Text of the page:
34 (33 at time of nomination)
Account Manager-Industrial/Automation; Dakota Supply Group
By Joe Nowlan
Like many in the electrical industry, Ryan Baloun liked to take things apart when he was growing up. And most times he would be able to put them back together.
“Oh, I would get them back together again,” he laughed. “Sometimes they would work and sometimes I would also try to improve them.”
In high school, Baloun heard from a friend that he could make a living someday working on electrical products. That friend had started working with an electrician.
“He was telling me about the stuff that he got to do, all the things that he was learning,” explained Baloun. “This electrician kind of took him under his wing. And he really enjoyed it. More often than not, he was also teaching him how to fix things – broken radios or old VCRs, equipment like that. And that fascinated me.”
Baloun went on to attend Southeast Technical Institute in Sioux Falls, S.D., and found that the more he learned, the more his passion for the work grew.
While in school, he started working part time in Dakota Supply Group’s warehouse. Upon graduating in 2001, he started at DSG full time and has been there ever since. From the warehouse, he moved to the automation department.
“I got an opportunity to work in the electrical automation department, building control panels,” Baloun said, adding that he spent about seven years in automation in various roles.
“I went from building to assembling to pricing and working with vendors. Then at the end I would go up into the oil fields to get business for the company,” he explained.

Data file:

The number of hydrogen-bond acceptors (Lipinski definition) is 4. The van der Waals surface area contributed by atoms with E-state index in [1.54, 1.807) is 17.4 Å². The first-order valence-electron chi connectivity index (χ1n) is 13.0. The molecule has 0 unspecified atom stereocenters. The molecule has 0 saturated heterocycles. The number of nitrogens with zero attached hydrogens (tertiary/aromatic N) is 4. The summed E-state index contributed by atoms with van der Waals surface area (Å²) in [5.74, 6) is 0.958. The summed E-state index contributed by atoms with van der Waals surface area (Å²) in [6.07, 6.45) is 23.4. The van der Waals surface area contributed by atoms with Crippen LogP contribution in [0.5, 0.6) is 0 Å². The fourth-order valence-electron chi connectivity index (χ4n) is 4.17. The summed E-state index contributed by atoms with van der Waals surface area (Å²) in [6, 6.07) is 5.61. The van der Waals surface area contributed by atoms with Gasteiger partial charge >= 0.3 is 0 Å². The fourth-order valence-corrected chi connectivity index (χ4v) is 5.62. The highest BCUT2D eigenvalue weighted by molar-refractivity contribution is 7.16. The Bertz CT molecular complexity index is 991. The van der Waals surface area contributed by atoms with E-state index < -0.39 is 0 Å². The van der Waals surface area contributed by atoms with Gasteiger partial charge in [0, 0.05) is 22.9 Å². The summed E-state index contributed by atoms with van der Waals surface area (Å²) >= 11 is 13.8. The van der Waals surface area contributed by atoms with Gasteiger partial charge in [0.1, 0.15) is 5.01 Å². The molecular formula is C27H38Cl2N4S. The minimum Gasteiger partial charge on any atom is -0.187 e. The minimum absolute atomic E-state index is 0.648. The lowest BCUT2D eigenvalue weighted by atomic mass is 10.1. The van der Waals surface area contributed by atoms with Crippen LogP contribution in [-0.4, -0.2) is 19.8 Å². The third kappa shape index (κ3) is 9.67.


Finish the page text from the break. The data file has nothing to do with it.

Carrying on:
As 2015 concluded, oil exploration and drilling had seen better days.
“The oil rigs on site are whittled down to probably 20% of what they used to be” Baloun explained. “I still have some contacts up there and whatever wells they are drilling, they are capping. They are not even putting pumping units on them. They are just drilling the hole and then capping it.”
Baloun’s current title is account manager-industrial/automation.
“Basically ‘account manager’ is an outside salesman,” he explained. “I call on a lot of OEM manufacturing companies. Anything from grain elevator controls to industrial-sized water heaters or steam machines. It varies quite differently.”
Baloun grew up on a small South Dakota farm just north of Highmore, S.D. He married his wife Beth this past November.
“I’m a farm kid actually,” he said. “We raised a lot of wheat and corn, soybeans. We also raised cattle so we were a farm and a ranch. There was always plenty of work to do there.”
Just as he did when he was in high school learning all he could, Baloun today enjoys the ongoing training his job requires.
“One of the main reasons that I originally got into electronics or electrical when I went to school is that I knew the technology would always be changing,” he explained. “Therefore, you wouldn’t be doing or working with the same items or information every single day…. You always have to be learning and that is very challenging.… You can never be too smart. You can never know too much.”
Q. What advice would you have for other young professionals in the industry?
A. My advice is always to be open to new things, to learning, to working hard. And keep a positive attitude in the workplace. If you are an approachable person and you are willing to learn and work, I think your opportunities are endless.
Q. What industry-related books, websites, blogs or social media do you follow regularly and why [excluding tED magazine and NAED materials]?
A. There are a lot of companies out there and we are doing a lot of our online training with our vendors. I also follow a lot of my customers and fellow employees who share electrical industry information on Facebook and Twitter. Those social media outlets are getting to be more and more popular in this industry every single day.
Joe Nowlan is a Boston-based freelance writer/editor and author. He can be reached at firstname.lastname@example.org.
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